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Uh Oh: Gorsuch Sides With Liberal Justices In Wyoming Hunting Case

AP Photo/J. Scott Applewhite

Supreme Court Justice Neil Gorsuch broke with conservatives and sided with the liberal wing of the Court on Monday.

The case, Herrera v. Wyoming, called into question a federal treaty from 1868 that allowed members of the Crow Tribe of Indians to hunt on "unoccupied lands of the United States" when Wyoming was admitted to the Union. Clayvin Herrera is a tribal member who hunted in the Bighorn National Forest and was charged for hunting during the off season. The Supreme Court had to decide if the treaty was still in effect or were nullified when Wyoming became a state in 1890.


The lower courts ruled the treaty was nullified when Wyoming officially became a state. The ruling was appealed all the way up to the Supreme Court, at which time the Court decided in a 5-4 decision that the treaty was still in effect and Herrera was wrongly convicted. Justice Sonia Sotomayor wrote the majority opinion, with Justices Ruth Bader Ginsburg, Elena Kagan, Stephen Breyer and Gorsuch joining her.

From Fox News:

The court’s 5-4 ruling, which vacated the decision from the state appellate court, is based on the 1999 decision in Minnesota v. Mille Lacs Band of Chippewa Indians. In that case, the Supreme Court said that a territory gaining statehood is not enough “to extinguish Indian treaty rights to hunt, fish, and gather on land within state boundaries.” The court went further in that case, stating that Congress “must clearly express” an intention to end a treaty with a Native American tribe in order for the treaty’s rights to expire.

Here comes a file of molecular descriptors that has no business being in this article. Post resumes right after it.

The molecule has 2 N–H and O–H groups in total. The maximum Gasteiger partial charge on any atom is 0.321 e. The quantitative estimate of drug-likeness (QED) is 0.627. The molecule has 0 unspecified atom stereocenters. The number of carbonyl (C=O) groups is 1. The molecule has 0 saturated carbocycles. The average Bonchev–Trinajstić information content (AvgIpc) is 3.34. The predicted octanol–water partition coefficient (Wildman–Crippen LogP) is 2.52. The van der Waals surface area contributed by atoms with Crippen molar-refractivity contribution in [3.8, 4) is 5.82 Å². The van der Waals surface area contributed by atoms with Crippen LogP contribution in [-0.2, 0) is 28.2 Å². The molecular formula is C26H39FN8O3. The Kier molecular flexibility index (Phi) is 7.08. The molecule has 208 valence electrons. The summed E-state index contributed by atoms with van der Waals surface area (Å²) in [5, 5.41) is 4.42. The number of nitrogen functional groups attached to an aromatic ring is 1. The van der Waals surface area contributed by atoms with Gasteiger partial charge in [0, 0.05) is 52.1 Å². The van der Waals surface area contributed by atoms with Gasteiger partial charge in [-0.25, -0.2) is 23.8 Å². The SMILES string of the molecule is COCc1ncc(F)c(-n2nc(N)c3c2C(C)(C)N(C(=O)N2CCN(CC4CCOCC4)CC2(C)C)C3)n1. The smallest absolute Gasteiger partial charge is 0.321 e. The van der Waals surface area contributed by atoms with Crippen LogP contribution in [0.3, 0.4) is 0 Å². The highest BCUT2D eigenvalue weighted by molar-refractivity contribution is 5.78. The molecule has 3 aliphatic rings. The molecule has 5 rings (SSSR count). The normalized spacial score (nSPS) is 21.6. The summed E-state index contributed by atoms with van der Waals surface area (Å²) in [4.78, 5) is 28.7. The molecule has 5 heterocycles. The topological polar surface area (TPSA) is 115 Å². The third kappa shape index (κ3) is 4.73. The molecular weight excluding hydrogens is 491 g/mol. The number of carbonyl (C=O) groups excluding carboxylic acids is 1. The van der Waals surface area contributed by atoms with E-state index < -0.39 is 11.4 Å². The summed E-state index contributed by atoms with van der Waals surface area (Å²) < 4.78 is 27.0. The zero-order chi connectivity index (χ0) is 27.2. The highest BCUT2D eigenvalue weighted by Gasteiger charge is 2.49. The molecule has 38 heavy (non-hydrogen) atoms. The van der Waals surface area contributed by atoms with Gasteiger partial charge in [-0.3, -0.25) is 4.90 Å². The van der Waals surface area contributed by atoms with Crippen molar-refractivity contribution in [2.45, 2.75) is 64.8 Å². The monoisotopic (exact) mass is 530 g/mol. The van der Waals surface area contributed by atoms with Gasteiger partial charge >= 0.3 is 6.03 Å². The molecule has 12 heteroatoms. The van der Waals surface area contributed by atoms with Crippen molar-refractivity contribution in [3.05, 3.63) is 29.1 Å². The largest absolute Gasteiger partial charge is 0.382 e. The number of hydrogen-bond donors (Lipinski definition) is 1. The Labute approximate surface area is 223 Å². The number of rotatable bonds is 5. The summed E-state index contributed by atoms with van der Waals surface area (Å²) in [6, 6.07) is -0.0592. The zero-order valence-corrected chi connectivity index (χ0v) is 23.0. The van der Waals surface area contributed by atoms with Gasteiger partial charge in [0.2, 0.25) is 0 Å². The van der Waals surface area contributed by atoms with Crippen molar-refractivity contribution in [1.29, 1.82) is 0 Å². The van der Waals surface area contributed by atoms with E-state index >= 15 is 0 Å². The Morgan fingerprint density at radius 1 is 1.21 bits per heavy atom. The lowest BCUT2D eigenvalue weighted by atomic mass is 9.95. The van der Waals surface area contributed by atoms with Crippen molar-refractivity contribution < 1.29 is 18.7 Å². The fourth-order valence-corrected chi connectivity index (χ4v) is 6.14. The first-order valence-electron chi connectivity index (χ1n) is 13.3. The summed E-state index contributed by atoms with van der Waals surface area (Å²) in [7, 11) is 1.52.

By siding with the traditionally liberal justices, Gorsuch gave them a 5-4 majority in the case.


Sotomayor, in the latest opinion, also addressed the argument that the land on which Hererra was hunting became “occupied” under the treaty when it became a national forest in 1897. The court’s decision said that while it is possible that certain areas of the forest could be considered occupied, the forest as a whole is not occupied by default simply because it is a national forest.


Gorsuch’s conservative colleagues, led by Justice Samuel Alito, argued in a dissenting opinion that the majority has it all wrong. Alito, like the lower court’s decision, relied on an 1896 case involving a similarly worded treaty between Wyoming and the Shoshonee and Bannack tribes, which also was from 1868. That case, Ward v. Race Horse, said that when Wyoming became a state, it ended the treaty. This ruling was based on the idea that states have the authority “to regulate the killing of game within their borders.”

Additionally, the conservative dissent said that a 1995 10th Circuit opinion in Crow Tribe of Indians v. Repsis dealt with the exact issue in Hererra’s case, relying on the precedent in Race Horse to say that the Crow Tribe’s hunting rights under their treaty expired when Wyoming became a state. Because the issue was already decided in that case, the dissent said, it was improper for it to be heard again here.

The majority opinion addressed the Race Horse and Repsis cases, stating that the more recent 1999 Mille Lacs case renders them obsolete. Sotomayor also wrote that it did not matter that the same treaty had been addressed in the past, because the Mille Lacs case represented a "change in [the] applicable legal context." The conservatives disagreed.


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